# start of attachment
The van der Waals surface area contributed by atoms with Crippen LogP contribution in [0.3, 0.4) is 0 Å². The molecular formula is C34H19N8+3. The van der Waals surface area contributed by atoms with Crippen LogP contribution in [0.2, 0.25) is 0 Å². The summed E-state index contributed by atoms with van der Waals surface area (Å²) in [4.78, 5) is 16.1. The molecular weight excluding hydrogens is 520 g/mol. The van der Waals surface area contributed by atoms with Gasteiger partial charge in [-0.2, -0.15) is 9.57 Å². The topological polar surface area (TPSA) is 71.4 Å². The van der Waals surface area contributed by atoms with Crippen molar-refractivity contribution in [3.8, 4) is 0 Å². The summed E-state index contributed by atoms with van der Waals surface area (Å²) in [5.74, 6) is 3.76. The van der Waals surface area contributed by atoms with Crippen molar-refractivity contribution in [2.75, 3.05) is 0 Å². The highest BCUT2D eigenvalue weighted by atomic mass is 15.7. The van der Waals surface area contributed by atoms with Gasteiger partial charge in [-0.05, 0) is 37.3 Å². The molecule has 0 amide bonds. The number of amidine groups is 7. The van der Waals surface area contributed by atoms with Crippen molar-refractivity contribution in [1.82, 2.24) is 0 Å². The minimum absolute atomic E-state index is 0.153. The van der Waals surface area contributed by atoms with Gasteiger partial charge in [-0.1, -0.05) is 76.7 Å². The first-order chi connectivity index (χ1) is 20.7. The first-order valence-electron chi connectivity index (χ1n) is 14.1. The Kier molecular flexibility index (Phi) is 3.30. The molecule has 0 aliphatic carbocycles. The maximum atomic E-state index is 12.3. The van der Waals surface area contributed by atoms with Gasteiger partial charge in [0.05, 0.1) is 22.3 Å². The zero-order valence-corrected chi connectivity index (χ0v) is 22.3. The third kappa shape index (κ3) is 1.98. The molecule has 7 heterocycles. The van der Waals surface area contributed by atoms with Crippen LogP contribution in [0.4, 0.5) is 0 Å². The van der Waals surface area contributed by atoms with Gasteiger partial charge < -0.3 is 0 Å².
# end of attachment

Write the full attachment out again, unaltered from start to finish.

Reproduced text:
The van der Waals surface area contributed by atoms with Crippen LogP contribution in [0.3, 0.4) is 0 Å². The molecular formula is C34H19N8+3. The van der Waals surface area contributed by atoms with Crippen LogP contribution in [0.2, 0.25) is 0 Å². The summed E-state index contributed by atoms with van der Waals surface area (Å²) in [4.78, 5) is 16.1. The molecular weight excluding hydrogens is 520 g/mol. The van der Waals surface area contributed by atoms with Gasteiger partial charge in [-0.2, -0.15) is 9.57 Å². The topological polar surface area (TPSA) is 71.4 Å². The van der Waals surface area contributed by atoms with Crippen molar-refractivity contribution in [3.8, 4) is 0 Å². The summed E-state index contributed by atoms with van der Waals surface area (Å²) in [5.74, 6) is 3.76. The van der Waals surface area contributed by atoms with Crippen molar-refractivity contribution in [2.75, 3.05) is 0 Å². The highest BCUT2D eigenvalue weighted by atomic mass is 15.7. The van der Waals surface area contributed by atoms with Gasteiger partial charge in [-0.05, 0) is 37.3 Å². The molecule has 0 amide bonds. The number of amidine groups is 7. The van der Waals surface area contributed by atoms with Crippen molar-refractivity contribution in [1.82, 2.24) is 0 Å². The minimum absolute atomic E-state index is 0.153. The van der Waals surface area contributed by atoms with Gasteiger partial charge in [-0.1, -0.05) is 76.7 Å². The first-order chi connectivity index (χ1) is 20.7. The first-order valence-electron chi connectivity index (χ1n) is 14.1. The Kier molecular flexibility index (Phi) is 3.30. The molecule has 0 aliphatic carbocycles. The maximum atomic E-state index is 12.3. The van der Waals surface area contributed by atoms with Gasteiger partial charge in [0.05, 0.1) is 22.3 Å². The zero-order valence-corrected chi connectivity index (χ0v) is 22.3. The third kappa shape index (κ3) is 1.98. The molecule has 7 heterocycles. The van der Waals surface area contributed by atoms with Crippen LogP contribution in [0.4, 0.5) is 0 Å². The van der Waals surface area contributed by atoms with Gasteiger partial charge < -0.3 is 0 Å².